According to Phivolcs, Intensity 7 was felt in Tulunan and Makilala in Cotabato, Kidapawan City and Malungon in Sarangani province, and Intensity 6 in the cities of Davao, Koronadal and Cagayan de Oro.

Based on the Phivolcs earthquake intensity scale, an Intensity 7 could result in destructive shaking of the ground where it would be difficult for people to stand in upper floors and heavy objects and furniture are overturned or toppled.

Towns in the provinces of South Cotabato, Bukidnon, Zamboanga del Norte and Camiguin Island also felt the tremor.

Schools across the area have been shuttered as a precaution.

“We still have 570 individuals in evacuation centers (from the previous quake) and with this quake, we are expecting more evacuees,” said Zaldy Ortiz, an officer with a local emergency rescue team.

 

Call to prayer 

Catholic Church leaders called for prayers for those affected by the earthquake.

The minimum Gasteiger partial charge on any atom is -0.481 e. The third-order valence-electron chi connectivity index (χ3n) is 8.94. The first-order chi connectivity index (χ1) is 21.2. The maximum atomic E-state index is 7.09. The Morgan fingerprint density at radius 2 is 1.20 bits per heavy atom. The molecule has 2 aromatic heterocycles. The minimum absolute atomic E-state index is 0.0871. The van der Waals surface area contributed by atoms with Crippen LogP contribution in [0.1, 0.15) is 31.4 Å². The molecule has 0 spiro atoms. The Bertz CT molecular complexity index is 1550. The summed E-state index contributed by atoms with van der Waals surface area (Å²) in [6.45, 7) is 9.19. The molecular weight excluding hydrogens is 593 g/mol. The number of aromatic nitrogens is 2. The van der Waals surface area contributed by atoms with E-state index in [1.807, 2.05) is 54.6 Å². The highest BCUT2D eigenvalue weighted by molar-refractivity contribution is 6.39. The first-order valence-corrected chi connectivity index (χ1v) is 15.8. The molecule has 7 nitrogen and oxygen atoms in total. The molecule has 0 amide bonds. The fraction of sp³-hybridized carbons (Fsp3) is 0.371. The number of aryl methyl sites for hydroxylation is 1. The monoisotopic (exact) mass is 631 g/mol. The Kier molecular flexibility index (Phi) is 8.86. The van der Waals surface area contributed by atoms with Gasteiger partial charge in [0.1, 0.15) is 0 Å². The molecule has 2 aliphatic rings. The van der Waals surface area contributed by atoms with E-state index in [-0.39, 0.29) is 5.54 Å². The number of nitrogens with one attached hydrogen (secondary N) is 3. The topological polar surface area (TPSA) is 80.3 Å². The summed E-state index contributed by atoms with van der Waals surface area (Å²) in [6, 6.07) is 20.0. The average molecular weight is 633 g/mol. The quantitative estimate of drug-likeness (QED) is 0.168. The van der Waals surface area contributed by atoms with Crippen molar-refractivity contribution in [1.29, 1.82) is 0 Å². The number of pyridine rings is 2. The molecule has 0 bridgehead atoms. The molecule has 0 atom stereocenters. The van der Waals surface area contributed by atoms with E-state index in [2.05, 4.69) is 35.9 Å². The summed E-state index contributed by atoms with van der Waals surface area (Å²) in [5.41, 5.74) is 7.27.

“Also, let us be open to help those affected once the dioceses, parishes in the said area call for assistance,” Manila Archbishop Cardinal Luis Antonio Tagle said on Church-run Radio Veritas.

According to Kidapawan Bishop Jose Colin Bagaforo, residents in affected areas remain outside of their homes, fearing aftershocks.

Fr. Jun Balatero, rector of the Kidapawan cathedral, said the church would be open to accommodate evacuees.

“Please pray to the Lord that we may remain calm and alert, and pray also that we will continue to care and be watchful and concerned for each other during this time of fear and anxiety,” Davao Archbishop Romulo Valles, president of the Catholic Bishops’ Conference of the Philippines, said in a letter to the dioceses.—Reports from Jeannette I. Andrade, Julie M. Aurelio, Jhesset O. Enano, Tina Santos, Abner Francisco, Bong Sarmiento, Edwin O. Fernandez, Eldie Aguirre, Karlos Manlupig, Williamor Magbanua, Taher Solaiman, Leah Agonoy, Richel Umel, Froilan Gallardo, Mart Sambalud, Germelina Lacorte, Inquirer Research, and the wires.